Dear Congressman Abbitt

“Dear Congressman Abbitt”

Virginians and National Politics, 1948-1973

Browse Items (28 total)

Frequent correspondent, J.R. Orgain, Jr., wrote to Abbitt informing him that Reverend G.W. Walker of Winston-Salem, North Carolina, African American publisher of National Christian Magazine, was “willing to go any place called to neutralize the…

In a speech marked as to delivered in Farmville, Virginia, Abbitt denounced civil rights legislation advanced in Congress and supported by the Kennedy administration. Abbitt made the case that this legislation "perverted" the constitution and…

Handwritten addresses of several of Watkins' correspondents in the Virginia area.

Letter to Mr. Hawley Hawthorne, in which Abbitt expressed his support for massive resistance by stating that the people of Prince Edward County were "fighting to maintain constitutional government" and that they deserve the support of all Americans.…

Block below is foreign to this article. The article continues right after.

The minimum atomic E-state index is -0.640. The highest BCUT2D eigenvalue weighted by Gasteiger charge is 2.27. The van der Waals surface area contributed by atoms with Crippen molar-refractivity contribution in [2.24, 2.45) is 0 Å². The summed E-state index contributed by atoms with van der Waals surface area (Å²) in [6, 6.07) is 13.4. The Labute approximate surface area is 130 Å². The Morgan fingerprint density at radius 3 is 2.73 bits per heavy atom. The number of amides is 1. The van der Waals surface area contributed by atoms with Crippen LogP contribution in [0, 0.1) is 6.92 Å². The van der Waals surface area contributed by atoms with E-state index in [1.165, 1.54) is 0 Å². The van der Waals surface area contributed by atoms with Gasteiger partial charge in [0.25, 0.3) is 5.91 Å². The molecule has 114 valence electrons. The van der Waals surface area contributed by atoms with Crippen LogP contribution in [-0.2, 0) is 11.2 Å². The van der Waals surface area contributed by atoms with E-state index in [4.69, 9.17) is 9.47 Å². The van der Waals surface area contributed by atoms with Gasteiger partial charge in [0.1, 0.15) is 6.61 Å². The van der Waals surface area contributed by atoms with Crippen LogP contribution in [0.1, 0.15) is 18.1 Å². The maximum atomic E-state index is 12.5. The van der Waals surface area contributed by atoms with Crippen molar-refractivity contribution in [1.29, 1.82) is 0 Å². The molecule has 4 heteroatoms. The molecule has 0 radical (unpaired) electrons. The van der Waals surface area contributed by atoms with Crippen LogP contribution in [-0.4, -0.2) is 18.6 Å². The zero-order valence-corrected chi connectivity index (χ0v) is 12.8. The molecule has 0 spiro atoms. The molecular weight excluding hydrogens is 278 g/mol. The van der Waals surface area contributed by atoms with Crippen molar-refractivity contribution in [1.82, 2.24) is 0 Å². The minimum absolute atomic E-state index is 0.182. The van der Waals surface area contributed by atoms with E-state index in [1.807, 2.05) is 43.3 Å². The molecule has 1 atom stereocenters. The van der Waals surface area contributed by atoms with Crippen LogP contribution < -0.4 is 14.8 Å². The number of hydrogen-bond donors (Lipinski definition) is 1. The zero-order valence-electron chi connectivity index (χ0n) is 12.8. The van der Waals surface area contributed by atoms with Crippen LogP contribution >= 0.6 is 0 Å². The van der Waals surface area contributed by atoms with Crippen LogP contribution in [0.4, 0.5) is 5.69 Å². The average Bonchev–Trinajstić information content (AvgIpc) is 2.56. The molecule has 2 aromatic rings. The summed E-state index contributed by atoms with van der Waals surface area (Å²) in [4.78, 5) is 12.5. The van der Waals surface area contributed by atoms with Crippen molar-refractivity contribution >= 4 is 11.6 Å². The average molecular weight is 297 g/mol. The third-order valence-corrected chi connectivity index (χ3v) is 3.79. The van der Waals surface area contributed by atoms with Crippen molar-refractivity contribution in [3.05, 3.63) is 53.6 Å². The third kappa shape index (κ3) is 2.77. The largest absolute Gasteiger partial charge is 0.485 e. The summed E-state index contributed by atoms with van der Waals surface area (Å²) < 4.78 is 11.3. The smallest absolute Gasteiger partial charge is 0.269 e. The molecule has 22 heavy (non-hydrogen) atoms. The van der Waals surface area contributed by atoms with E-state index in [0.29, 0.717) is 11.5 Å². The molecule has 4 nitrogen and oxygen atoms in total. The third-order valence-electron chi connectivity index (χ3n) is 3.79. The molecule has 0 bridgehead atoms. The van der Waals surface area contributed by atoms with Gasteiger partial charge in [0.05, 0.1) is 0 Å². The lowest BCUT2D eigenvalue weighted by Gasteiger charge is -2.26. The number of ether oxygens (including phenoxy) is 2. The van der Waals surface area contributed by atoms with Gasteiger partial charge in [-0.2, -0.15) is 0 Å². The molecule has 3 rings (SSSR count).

The Attorney General of the state of Arkansas wrote to Abbitt imploring him to take action in Congress to strip the NAACP of its tax-exempt status. Abbitt replied that he was focused on this question and that he "realize[d] the dire predicament of…

This pamphlet and quasi-petition called for U. S. Supreme Court Chief Justice Earl Warren's impeachment on the grounds of an alleged alliance with the Soviet Union, as evidenced by the desegregation ruling in 1954. The pamphlet expresses a belief…

In this pamphlet, the Citizens Grass Roots Crusade of South Carolina argued that civil rights efforts by Africans Americans were a communist plot to undermine the United states. The pamphlet contented that African Americans had been duped by the…

An issue of Common Sense, self-proclaimed as "The Nation's Anti-Communist Newspaper", with a focus on the relationship between communism and "race-mixing".

In this address to the Lions Club of Statesville, North Carolina, the Reverend James P. Dees began by describing his compassion for African Americans, but also declared his staunch opposition to integration. He also discussed his objections to…

This handwritten document attacks the 1954 Brown v Board of Education decision by the Supreme Court. The author argued that the Supreme Court had usurped God's law on the integrity of the races and incited young Americans to rioting and delinquency.
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